Open Access News

News from the open access movement

Saturday, July 07, 2007

Measuring the "added value" of copy editing

Alma Swan, What a difference a publisher makes, Optimal Scholarship, July 7, 2007.  Excerpt;

How important, how much, how good? Sometimes it’s needed and sometimes it’s not. Sometimes it's not even provided. Does it matter? Copy editing, that’s what I’m talking about. It’s a special little focus of interest at the moment because publishers claim it as an important area of added value and want to demonstrate how much they contribute to the integrity of scholarly literature through providing it, while the proponents of self-archiving counter-claim that the author’s final version of an article – the one which contains all the changes advised or required by the peer review process – is a perfectly adequate version to be deposited in a digital repository for open access purposes....

[A] couple of studies have been published recently that have examined the differences between published and author-final versions of articles. Wates and Campbell looked at copy editing changes carried out on a set of science, humanities and social science articles at Blackwell Publishing (as was) and reported that the biggest category of corrections by the publisher was concerned with the references (42.7% of all copy editing changes), the next biggest category (34.5%) was concerned with minor syntactical or grammatical changes and a small proportion (5.5%) of changes corrected author ‘errors that might otherwise have led to misunderstanding or misinterpretation’.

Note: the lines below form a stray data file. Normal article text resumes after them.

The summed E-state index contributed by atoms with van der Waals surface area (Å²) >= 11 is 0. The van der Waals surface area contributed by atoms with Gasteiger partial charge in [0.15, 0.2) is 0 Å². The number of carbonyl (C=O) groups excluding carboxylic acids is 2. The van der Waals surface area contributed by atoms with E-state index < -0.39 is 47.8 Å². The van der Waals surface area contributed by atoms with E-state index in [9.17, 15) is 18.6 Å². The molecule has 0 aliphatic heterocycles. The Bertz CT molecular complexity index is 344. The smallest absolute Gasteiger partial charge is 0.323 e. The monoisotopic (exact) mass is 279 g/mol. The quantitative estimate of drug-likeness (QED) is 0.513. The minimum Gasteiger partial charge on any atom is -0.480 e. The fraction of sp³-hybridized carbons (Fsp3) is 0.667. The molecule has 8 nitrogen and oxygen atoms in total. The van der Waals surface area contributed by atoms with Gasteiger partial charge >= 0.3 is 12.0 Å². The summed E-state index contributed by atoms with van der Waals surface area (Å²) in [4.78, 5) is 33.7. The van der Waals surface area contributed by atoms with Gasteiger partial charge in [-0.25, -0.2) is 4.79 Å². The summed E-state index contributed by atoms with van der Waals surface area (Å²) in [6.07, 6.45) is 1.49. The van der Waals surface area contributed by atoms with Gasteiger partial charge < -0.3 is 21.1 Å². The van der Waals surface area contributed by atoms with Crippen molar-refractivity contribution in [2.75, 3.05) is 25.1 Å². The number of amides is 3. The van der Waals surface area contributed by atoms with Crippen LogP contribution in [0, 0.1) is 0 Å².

In the other study, Goodman, Dowson and Yaremchuk looked at journals in biology and social sciences and found that publishers had corrected numerous small errors that affected readability, that there were a number of differences between author-final and published versions that were ‘confusing’ and that sometimes the publisher version and sometimes the author version was the more confusing. They also found that in two cases the publisher had omitted data ‘necessary to evaluate the validity of the conclusions’: introduced an error during copy editing, in other words....

So, where do these studies leave us? Somewhat confused, I’d say. Does copy editing add significant value? Does it add insignificant value? Does it even plague an article by introducing errors that weren’t there before? Is the author’s final version adequate for scholarly purposes? 'Yes' seems to be a possible answer to all these questions....

Note: thanks to the authors of the two studies cited above for self-archiving them somewhere so that I could read them in full.